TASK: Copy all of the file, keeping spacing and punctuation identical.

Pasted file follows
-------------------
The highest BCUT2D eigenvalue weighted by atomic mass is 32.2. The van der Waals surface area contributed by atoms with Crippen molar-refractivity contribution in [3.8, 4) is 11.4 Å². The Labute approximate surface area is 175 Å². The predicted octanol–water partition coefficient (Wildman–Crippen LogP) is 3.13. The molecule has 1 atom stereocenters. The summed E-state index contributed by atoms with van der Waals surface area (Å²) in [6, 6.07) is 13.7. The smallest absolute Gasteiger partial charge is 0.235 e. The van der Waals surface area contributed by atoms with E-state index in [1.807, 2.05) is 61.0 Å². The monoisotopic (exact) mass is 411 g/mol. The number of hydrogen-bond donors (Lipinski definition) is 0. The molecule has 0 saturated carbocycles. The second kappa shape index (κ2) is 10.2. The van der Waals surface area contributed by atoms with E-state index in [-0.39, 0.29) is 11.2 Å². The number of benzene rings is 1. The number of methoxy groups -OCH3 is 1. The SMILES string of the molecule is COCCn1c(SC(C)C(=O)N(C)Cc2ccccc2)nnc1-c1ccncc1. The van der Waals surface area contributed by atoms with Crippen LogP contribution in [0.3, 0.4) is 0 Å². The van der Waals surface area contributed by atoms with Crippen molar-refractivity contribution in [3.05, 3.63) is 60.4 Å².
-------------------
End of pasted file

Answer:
The highest BCUT2D eigenvalue weighted by atomic mass is 32.2. The van der Waals surface area contributed by atoms with Crippen molar-refractivity contribution in [3.8, 4) is 11.4 Å². The Labute approximate surface area is 175 Å². The predicted octanol–water partition coefficient (Wildman–Crippen LogP) is 3.13. The molecule has 1 atom stereocenters. The summed E-state index contributed by atoms with van der Waals surface area (Å²) in [6, 6.07) is 13.7. The smallest absolute Gasteiger partial charge is 0.235 e. The van der Waals surface area contributed by atoms with E-state index in [1.807, 2.05) is 61.0 Å². The monoisotopic (exact) mass is 411 g/mol. The number of hydrogen-bond donors (Lipinski definition) is 0. The molecule has 0 saturated carbocycles. The second kappa shape index (κ2) is 10.2. The van der Waals surface area contributed by atoms with E-state index in [-0.39, 0.29) is 11.2 Å². The number of benzene rings is 1. The number of methoxy groups -OCH3 is 1. The SMILES string of the molecule is COCCn1c(SC(C)C(=O)N(C)Cc2ccccc2)nnc1-c1ccncc1. The van der Waals surface area contributed by atoms with Crippen LogP contribution in [0.3, 0.4) is 0 Å². The van der Waals surface area contributed by atoms with Crippen molar-refractivity contribution in [3.05, 3.63) is 60.4 Å².